6. Carson Strong
Strong has the prototypical size and natural arm talent that scouts would've been desperate for in past decades. Unfortunately, he comes up short in many areas that are now key to a successful jump into the pros. The 22-year-old exhibits almost no mobility, in part due to the knee surgeries he's undergone. That issue is directly tied to his struggles under pressure, resulting in far too many sacks. He's forced to constantly rely on his arm, and sometimes his overconfidence as a passer comes back to bite him. Simply put, we haven't seen many quarterbacks prosper as NFL starters in recent years with this kind of profile.
Fantasy outlook: Outside of the top players in every draft class, very few quarterback prospects make a mark in the NFL. For every diamond that gets unearthed outside the first round like Russell Wilson or Tom Brady, there are countless other passers who remain backups their entire career. Keep that in mind as we consider the fantasy viability of the remaining quarterback prospects. Strong will be lucky to be selected on the second day of the draft. There aren't many scenarios in which he, or any of the other names below, return fantasy value over an extended period.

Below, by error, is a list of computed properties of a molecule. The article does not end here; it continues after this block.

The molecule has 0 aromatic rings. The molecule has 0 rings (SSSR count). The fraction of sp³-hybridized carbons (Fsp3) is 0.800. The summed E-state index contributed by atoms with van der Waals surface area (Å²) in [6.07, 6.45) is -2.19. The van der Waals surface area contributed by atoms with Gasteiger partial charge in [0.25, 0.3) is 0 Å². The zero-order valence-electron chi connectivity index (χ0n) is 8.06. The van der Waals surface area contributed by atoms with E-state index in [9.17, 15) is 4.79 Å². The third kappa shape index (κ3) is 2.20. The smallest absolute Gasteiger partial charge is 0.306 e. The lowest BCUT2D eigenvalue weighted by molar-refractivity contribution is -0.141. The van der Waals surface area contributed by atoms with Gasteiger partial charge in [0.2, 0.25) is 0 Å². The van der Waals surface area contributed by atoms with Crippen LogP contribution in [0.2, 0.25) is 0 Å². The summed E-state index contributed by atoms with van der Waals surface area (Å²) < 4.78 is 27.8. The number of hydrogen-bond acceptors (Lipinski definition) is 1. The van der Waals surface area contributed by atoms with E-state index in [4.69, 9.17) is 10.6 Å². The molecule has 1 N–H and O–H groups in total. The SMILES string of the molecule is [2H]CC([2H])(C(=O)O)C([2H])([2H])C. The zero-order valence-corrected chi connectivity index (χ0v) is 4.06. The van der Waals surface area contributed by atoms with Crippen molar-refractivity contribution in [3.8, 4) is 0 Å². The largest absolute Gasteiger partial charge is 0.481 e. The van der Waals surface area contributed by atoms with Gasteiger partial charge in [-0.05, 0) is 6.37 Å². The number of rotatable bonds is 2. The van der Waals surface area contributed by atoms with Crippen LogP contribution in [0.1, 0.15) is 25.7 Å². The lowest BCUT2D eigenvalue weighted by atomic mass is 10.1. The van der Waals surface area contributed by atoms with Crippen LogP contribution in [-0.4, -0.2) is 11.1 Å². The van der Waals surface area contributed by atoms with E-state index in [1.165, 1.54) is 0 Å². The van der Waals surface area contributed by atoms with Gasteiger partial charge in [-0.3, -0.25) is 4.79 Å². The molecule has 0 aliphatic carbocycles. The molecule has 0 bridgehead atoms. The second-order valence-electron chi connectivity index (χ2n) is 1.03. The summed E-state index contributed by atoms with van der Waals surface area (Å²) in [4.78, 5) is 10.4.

7. Bailey Zappe
Zappe spent four years as the starter at Houston Baptist in the FCS before following his offensive coordinator to Western Kentucky. There, the young quarterback posted an astronomical stat line, throwing for 5,967 yards and 62 touchdowns. Though the numbers are impressive, it's important to note that Zappe lacks the physical tools to be considered a legitimate starting option in the pros. Though his field savvy and above-average accuracy were essential to his record-setting campaign, it was really his timing and understanding of the system that propelled him. If asked to run an NFL offense for more than a few games, Zappe's lack of elite traits would be exposed. His solid pro day performance likely guaranteed he'll hear his name called during the later rounds of this year's draft and eventually slide into a backup role.
Fantasy outlook: The deeper we go on this list, the longer the odds become for a potential star emerging. Very few mid- to late-round quarterback prospects turn into fantasy-relevant names, especially in a down year in terms of overall QB talent.
Other notable prospects
Skylar Thompson (Kansas State)
Jack Coan (Notre Dame)
D'Eriq King (Miami)
E.J. Perry (Brown)
Dustin Crum (Kent State)
Kaleb Eleby (Western Michigan)
Brock Purdy (Iowa State)
Chris Oladokun (South Dakota State)
Cole Kelley (Southeastern Louisiana)